Art portfolios are becoming digital shape shifters, with works paid for in crypto currencies, authenticated using distributed ledger technology, and shared-owned. These forces are bringing far more fluidity into the marketplace and new patrons, as this commentary explains.
With the buying tastes of Millennials coming into their own and non-fungible tokens (NFTs) offering new ways for digital artists to generate value from their work, art as an asset class seems to have grown a new a pair of legs. Although these digital tokens aren't new, they are increasingly being used to prove ownership of digital works and for provenance on secondary markets. Street art and its principal agitator Banksy are also raising legal questions about the ownership of street art. What should a private property owner do if a piece appears on their property overnight? Can they be held liable for any alterations to the piece if it is in their possession?
This commentary from specialists at law firm at Wedlake Bell examines this fast-changing marketplace, where digital works are in high demand and the new patrons are wealthy crypto enthusiasts. The authors are partner Camilla Wallace and solicitor Jack Martin. We welcome such contributions, where the usual editorial disclaimers apply. Email feedback to firstname.lastname@example.org or email@example.com.
At the end of January one of the last paintings still held in a private collection by Italian Renaissance master Sandro Botticelli was auctioned by Sotheby’s for a record $92.2 million. Painted in the late 15th century, Young Man Holding a Roundel is believed to be a portrait of a member of Florence’s noble Medici family who were patrons of the artist. Less than two months later, a work far removed from the Old Master sold for $69.3 million. The work was a digital compilation of images, billed as the first “purely digital" work with a unique NFT (non-fungible token) and by an artist who goes by the name of Beeple.
The pandemic has impacted the art market with global sales of art and antiques falling by 22 per cent compared with the previous year, but wealthy collectors seeking an investment have continued to spend huge amounts on art. However, so have the ultra-wealthy Millennials who are tech savvy.
A report by Art Basel and UBS found that 30 per cent of high net worth Millennial collectors spent a minimum of $1 million in 2020 on art, compared with 17 per cent of Boomer collectors. The shift online by art dealers, prominent auction houses and artists during the pandemic attracted these Millennials, who spend much of their time on the internet and have as a result become interested in crypto art.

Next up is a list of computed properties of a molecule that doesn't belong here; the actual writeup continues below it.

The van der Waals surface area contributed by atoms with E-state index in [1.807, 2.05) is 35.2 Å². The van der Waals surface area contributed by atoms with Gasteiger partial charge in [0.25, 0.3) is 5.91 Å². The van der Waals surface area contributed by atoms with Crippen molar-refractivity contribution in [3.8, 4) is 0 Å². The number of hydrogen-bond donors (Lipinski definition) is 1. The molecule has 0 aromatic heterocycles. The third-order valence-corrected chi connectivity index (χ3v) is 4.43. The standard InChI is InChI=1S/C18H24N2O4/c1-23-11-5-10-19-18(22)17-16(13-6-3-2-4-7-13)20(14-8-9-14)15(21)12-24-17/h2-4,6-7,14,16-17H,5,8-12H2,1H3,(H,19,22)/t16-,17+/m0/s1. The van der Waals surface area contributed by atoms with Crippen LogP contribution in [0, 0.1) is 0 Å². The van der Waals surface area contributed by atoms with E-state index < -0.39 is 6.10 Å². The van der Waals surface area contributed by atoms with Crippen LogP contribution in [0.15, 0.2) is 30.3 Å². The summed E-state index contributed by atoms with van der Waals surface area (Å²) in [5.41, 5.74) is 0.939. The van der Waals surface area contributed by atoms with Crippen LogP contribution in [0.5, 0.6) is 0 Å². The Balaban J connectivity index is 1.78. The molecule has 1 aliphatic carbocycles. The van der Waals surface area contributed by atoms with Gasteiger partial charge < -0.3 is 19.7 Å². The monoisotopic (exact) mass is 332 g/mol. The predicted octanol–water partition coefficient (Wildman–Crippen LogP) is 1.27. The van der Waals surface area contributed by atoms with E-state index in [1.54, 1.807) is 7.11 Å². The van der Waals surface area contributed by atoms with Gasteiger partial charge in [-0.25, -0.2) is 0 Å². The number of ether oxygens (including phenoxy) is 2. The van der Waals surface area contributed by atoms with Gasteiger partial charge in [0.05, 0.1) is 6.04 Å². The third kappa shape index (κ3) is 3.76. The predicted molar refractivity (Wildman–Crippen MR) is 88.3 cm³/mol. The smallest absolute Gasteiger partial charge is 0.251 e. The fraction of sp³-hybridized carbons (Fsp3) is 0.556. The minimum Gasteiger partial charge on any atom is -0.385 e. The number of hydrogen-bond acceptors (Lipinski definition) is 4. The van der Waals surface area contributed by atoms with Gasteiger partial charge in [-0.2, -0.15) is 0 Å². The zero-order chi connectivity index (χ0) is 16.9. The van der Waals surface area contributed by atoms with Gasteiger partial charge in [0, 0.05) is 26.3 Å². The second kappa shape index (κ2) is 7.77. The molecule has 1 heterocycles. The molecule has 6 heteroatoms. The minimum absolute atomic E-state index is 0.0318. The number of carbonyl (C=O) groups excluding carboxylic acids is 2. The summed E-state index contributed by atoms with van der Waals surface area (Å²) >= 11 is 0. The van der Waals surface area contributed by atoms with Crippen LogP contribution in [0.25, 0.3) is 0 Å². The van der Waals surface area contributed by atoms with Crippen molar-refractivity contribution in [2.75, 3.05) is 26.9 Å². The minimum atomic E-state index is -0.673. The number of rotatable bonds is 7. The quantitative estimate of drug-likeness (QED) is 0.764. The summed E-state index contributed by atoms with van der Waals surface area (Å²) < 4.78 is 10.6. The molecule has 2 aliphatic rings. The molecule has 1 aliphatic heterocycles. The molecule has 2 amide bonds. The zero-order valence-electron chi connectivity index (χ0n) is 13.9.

Beeple’s Everydays – The First 5000 Days does not hang on a wall, it is instead crypto art, a digital art piece that is published directly onto a blockchain in the form of an NFT. In simple terms, a blockchain is a digital ledger that keeps a record of transactions while an NFT is a type of digital file that provides authenticity and information on origin and ownership.
Ultra-wealthy Millennials have turned to crypto art as a modern extension of traditional art collecting. Millennial art investors are perhaps more strategic that the Boomers, with many having a focus on art-flipping, with a quick resell in the hope of making a profit. Some are also focused on building a modern-day collection, which is remarkably different to the generations before the Millennials, where an artwork was purchased with cash, we are now using digital coins from private wallets to hold art tokens secured on a blockchain.
One digital art investment platform known as Artcles has recently announced the launch of their new blue-chip art portfolio, appropriately titled “Millennials.” The portfolio will be available to investors as share-based ownership using NFTs and is backed by a Swiss-based cryptocurrency called ARTEM. The portfolio will feature artworks by Nina Chanel Abney, Yoshimoto Nara and the coveted Banksy.